It’s winter on the eastern slopes of Washington’s Cascade mountain range, and Nature Conservancy scientist Emily Howe is up to her mittens in snowpack.
This is the sunny side of the Evergreen State. Just east, in Yakima, rainfall averages less than 8½ inches per year. Yet the Yakima Valley is an agricultural powerhouse, producing 39 different foods, including 75 percent of the nation’s hops and 100 million boxes of apples every year.
Climate Resilience Through Science
Where does the water for this lush harvest come from? Snowpack. As the eastern Cascade snow slowly melts each spring, it sustains the Yakima River and the valley’s critical aquifers during the region’s dry summer.
But as climate shifts, the snowpack is thinner, and melts earlier in the year. Emily, with a doctorate in aquatic biology, leads a TNC-led snowpack study to determine what forest management practices could best sustain this snowpack and the life-giving water it provides.
Our 48,000-acre Central Cascades Forest provides an ideal natural laboratory to find out.
Reducing Stormwater Runoff
Linking forest management and water supply is just one way that science helps The Nature Conservancy in Washington improve landscape-scale resilience, here in our beautiful state and beyond. Using a practical, collaborative approach that incorporates innovative science and technology, we aim to change the way we practice conservation.
West of the Cascades, for example, we’ve created a stormwater heatmap that uses traffic data to identify where green infrastructure can have the greatest impact to reduce runoff of pollutants that threaten our rivers, Puget Sound, and the region’s iconic salmon population.
Currently, stormwater runoff from roads, cities and farms washes millions of tons of pollutants such as phosphorous and heavy metals into our waterways. By combining stormwater monitoring data, land-use maps and artificial intelligence technology that maps impervious surfaces, the stormwater heatmap reveals the location and expected amount of specific pollutants throughout the Puget Sound region.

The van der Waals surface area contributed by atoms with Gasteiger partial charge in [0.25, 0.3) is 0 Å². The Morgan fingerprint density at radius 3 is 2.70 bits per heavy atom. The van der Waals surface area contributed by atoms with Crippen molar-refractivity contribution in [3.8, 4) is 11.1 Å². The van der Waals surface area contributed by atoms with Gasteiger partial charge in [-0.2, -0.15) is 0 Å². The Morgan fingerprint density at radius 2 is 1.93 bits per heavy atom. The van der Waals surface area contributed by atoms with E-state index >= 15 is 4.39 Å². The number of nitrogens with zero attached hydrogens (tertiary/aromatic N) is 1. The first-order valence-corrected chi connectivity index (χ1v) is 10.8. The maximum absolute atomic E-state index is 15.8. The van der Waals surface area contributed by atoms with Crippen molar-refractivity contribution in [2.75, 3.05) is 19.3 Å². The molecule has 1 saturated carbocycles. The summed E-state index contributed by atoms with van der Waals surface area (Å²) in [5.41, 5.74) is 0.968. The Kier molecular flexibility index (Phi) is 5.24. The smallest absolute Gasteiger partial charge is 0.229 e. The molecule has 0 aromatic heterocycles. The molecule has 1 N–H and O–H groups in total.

The map will help identify the most effective places to curb pollution using green infrastructure. Green infrastructure refers to nature-mimicking stormwater control solutions, like raingardens or bioswales, that divert and filter polluted runoff before it enters Puget Sound and the freshwater habitats that feed it.
Balancing Water, Trees and Fire
Back in the eastern Cascades, Emily and colleagues focus on this question: What helps eastern Cascade snowpack last longer — open spaces where more snow accumulates but may melt sooner, or dense tree canopy, where less snow accumulates, but shade may contribute to a linger-longer spring melt-out?
“It’s a puzzle,” says Emily.
Exploring the answer, she’s discovered, means wrangling unruly lengths of PVC pipe, skiing miles into remote sites and poring over many megabytes of data and tens of thousands of photos. At six test plots, she and colleagues have set up automated cameras that record a time-lapse of snow levels on PVC stakes. In addition, temperature probes tucked into the soil reveal the date of melt-out. When temps shift from steady cold to wild daily swings, for example, it means snow no longer insulates the ground in that spot.
This two-year TNC study is the first to link tree cover to snowpack duration in the eastern Cascades. It will help TNC manage our Central Cascades Forest to make the most of shrinking snowpack for the benefit of downstream users, such as farmers. How many trees do we leave and how many do we thin? Which ones?
Ideally, what’s good for snowpack will be good for another TNC goal: improving fire resilience. If not, says Emily, we’ll need to find science-based solutions that balance both water and fire. Science, she’s sure, can help find a way.
In Conservation, Science is Power
From snowy Cascade forests to Puget Sound waters, science plays a central role in the TNC’s vision for Washington state and beyond. Our innovative, collaborative and practical approach allows us to investigate critical—and ever evolving—questions at the intersection of conservation, ecology, economics and social science.
For example: What is the interplay between ecosystem restoration, human health, agriculture and communities? How can we invest resources to best maximize climate resilience? In a continuing quest for answers, a partnership between TNC scientists, the University of Washington, and the science and technology sector will generate peer-reviewed papers and explore scalable strategies that transform the relationship between people and nature.
Science is so much more than data. Crafted by innovation, carried out by diligent investigation, built on facts and evidence, science is power. It gives us the power to understand how natural and human systems function together in Washington state—and makes the TNC’s work more effective than ever.